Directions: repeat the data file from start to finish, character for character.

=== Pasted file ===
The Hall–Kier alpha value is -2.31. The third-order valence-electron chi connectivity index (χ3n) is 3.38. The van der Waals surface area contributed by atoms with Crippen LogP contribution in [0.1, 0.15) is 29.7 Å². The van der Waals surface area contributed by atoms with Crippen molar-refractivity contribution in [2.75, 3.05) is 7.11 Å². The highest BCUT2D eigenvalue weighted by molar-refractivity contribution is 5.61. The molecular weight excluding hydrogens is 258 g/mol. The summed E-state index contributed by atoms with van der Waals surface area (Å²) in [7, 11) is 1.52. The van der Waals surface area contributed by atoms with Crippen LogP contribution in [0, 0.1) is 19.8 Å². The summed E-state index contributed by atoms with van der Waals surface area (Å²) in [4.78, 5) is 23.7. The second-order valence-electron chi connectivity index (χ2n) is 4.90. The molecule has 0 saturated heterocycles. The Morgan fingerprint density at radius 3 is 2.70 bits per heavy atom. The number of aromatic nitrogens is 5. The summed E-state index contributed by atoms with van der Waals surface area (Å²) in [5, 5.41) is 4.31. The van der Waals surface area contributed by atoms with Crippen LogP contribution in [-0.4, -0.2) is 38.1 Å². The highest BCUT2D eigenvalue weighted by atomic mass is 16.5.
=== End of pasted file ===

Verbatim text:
The Hall–Kier alpha value is -2.31. The third-order valence-electron chi connectivity index (χ3n) is 3.38. The van der Waals surface area contributed by atoms with Crippen LogP contribution in [0.1, 0.15) is 29.7 Å². The van der Waals surface area contributed by atoms with Crippen molar-refractivity contribution in [2.75, 3.05) is 7.11 Å². The highest BCUT2D eigenvalue weighted by molar-refractivity contribution is 5.61. The molecular weight excluding hydrogens is 258 g/mol. The summed E-state index contributed by atoms with van der Waals surface area (Å²) in [7, 11) is 1.52. The van der Waals surface area contributed by atoms with Crippen LogP contribution in [0, 0.1) is 19.8 Å². The summed E-state index contributed by atoms with van der Waals surface area (Å²) in [4.78, 5) is 23.7. The second-order valence-electron chi connectivity index (χ2n) is 4.90. The molecule has 0 saturated heterocycles. The Morgan fingerprint density at radius 3 is 2.70 bits per heavy atom. The number of aromatic nitrogens is 5. The summed E-state index contributed by atoms with van der Waals surface area (Å²) in [5, 5.41) is 4.31. The van der Waals surface area contributed by atoms with Crippen LogP contribution in [-0.4, -0.2) is 38.1 Å². The highest BCUT2D eigenvalue weighted by atomic mass is 16.5.